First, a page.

After it has rested for long enough, your compost should have reached a consistency similar to soft soil: crumbly but damp, and almost black in color. (Hint: when you have dead monkeys etc. in your compost, make sure you know which part of the compost heap those things are in: that area will need to ‘rest’ for longer than most of the other compost, to ensure it is fully decomposed before you put it on your plants.)

How To Make Your Own Compost

If you are less organized, or if you do not have the right proportions of compost input and output to have a resting side and an active side, you’ll need to dig out spadefuls of mature compost from underneath the top few layers, which will not be ready yet.

Lift up or scrape away the undecayed materials on the surface of the heap; move this material aside, out of the way; and then you can get some good spadefuls of the crumbly and black compost from the underneath and central portions of the heap.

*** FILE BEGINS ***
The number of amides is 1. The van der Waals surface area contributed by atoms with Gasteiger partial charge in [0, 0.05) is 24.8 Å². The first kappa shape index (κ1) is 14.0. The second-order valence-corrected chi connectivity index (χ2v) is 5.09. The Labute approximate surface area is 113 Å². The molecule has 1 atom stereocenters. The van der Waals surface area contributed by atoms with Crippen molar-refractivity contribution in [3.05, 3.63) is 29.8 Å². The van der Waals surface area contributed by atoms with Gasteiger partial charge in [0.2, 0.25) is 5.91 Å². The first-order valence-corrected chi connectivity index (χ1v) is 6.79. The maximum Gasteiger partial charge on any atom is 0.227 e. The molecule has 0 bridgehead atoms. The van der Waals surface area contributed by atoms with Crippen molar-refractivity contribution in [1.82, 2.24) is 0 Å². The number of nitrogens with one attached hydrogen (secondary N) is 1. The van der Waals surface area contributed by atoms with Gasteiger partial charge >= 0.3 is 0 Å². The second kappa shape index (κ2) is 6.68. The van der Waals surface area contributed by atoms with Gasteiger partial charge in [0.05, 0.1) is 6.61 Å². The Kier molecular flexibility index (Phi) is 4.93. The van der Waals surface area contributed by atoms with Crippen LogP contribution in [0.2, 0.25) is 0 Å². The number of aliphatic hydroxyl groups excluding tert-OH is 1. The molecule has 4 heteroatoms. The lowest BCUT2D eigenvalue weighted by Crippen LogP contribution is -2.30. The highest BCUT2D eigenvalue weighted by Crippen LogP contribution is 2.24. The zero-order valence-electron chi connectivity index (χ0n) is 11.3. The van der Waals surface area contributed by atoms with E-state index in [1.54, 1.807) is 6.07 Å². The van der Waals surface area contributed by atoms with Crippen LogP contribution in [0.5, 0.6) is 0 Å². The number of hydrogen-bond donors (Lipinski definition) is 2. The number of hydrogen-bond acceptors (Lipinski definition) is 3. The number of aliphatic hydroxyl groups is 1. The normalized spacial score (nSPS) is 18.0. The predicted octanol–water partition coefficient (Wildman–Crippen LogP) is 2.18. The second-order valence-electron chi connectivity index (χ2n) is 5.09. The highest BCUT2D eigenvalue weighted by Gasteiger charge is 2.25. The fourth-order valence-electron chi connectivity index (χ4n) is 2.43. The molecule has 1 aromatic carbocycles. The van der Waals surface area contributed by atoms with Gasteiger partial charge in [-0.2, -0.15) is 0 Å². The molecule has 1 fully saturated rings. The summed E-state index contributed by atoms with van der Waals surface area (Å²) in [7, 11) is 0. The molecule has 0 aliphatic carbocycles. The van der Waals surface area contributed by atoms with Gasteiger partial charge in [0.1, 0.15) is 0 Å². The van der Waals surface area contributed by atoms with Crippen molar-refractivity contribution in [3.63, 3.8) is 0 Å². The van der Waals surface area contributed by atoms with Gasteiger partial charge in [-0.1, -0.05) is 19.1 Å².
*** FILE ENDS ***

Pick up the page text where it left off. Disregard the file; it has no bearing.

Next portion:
How To Make Your Own Compost

If, despite your precautions when removing some mature compost from your heap, you find you have large grubs or worms, or undecayed bits of fruit, vegetables, or bits of stick, that would not be ideal for putting into a small, indoor plant pot. You would need to pick out those large items by hand, and return them to your heap for further decomposing. But if, for example, you are preparing a large area for planting vegetables, you could probably get away with leaving those larger items in, if you couldn’t be bothered to pick them out.

In addition to adding compost to soil before planting, it is a good idea to keep adding compost at regular intervals to your established garden or pot plants. Obviously, if you are not fortunate to have plenty of space and/or HORSE MANURE, you might have to ration the amount of compost you spread on your garden or add to your containers – but if you have it, you might as well use it. Although different types of plant have different nutrition needs, almost all growing things enjoy compost, and quite a lot of it.